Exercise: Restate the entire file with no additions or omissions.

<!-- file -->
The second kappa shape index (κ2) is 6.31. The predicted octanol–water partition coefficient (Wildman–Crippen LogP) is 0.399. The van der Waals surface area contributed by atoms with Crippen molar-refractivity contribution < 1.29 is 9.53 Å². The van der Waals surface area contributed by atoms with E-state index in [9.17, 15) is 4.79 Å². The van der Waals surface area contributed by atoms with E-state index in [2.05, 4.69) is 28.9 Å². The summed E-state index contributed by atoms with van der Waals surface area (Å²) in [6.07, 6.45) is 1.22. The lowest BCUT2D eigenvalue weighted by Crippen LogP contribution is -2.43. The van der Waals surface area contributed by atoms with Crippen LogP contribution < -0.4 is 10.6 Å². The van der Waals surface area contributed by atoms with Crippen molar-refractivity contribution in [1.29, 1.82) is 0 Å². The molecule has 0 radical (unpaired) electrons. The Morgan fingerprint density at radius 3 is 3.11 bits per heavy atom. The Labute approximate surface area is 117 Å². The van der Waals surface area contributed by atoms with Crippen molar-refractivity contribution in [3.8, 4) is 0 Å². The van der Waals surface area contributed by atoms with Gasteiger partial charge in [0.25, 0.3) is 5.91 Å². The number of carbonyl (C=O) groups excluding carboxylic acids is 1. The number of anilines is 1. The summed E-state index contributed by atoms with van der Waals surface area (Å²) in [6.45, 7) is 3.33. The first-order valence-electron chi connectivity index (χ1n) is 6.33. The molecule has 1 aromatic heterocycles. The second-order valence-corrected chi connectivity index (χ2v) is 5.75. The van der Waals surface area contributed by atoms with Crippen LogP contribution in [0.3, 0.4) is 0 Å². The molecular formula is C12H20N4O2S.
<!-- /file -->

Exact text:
The second kappa shape index (κ2) is 6.31. The predicted octanol–water partition coefficient (Wildman–Crippen LogP) is 0.399. The van der Waals surface area contributed by atoms with Crippen molar-refractivity contribution < 1.29 is 9.53 Å². The van der Waals surface area contributed by atoms with E-state index in [9.17, 15) is 4.79 Å². The van der Waals surface area contributed by atoms with E-state index in [2.05, 4.69) is 28.9 Å². The summed E-state index contributed by atoms with van der Waals surface area (Å²) in [6.07, 6.45) is 1.22. The lowest BCUT2D eigenvalue weighted by Crippen LogP contribution is -2.43. The van der Waals surface area contributed by atoms with Crippen LogP contribution < -0.4 is 10.6 Å². The van der Waals surface area contributed by atoms with Crippen molar-refractivity contribution in [1.29, 1.82) is 0 Å². The molecule has 0 radical (unpaired) electrons. The Morgan fingerprint density at radius 3 is 3.11 bits per heavy atom. The Labute approximate surface area is 117 Å². The van der Waals surface area contributed by atoms with Crippen molar-refractivity contribution in [3.8, 4) is 0 Å². The van der Waals surface area contributed by atoms with Gasteiger partial charge in [0.25, 0.3) is 5.91 Å². The number of carbonyl (C=O) groups excluding carboxylic acids is 1. The number of anilines is 1. The summed E-state index contributed by atoms with van der Waals surface area (Å²) in [6.45, 7) is 3.33. The first-order valence-electron chi connectivity index (χ1n) is 6.33. The molecule has 1 aromatic heterocycles. The second-order valence-corrected chi connectivity index (χ2v) is 5.75. The van der Waals surface area contributed by atoms with Crippen LogP contribution in [0.3, 0.4) is 0 Å². The molecular formula is C12H20N4O2S.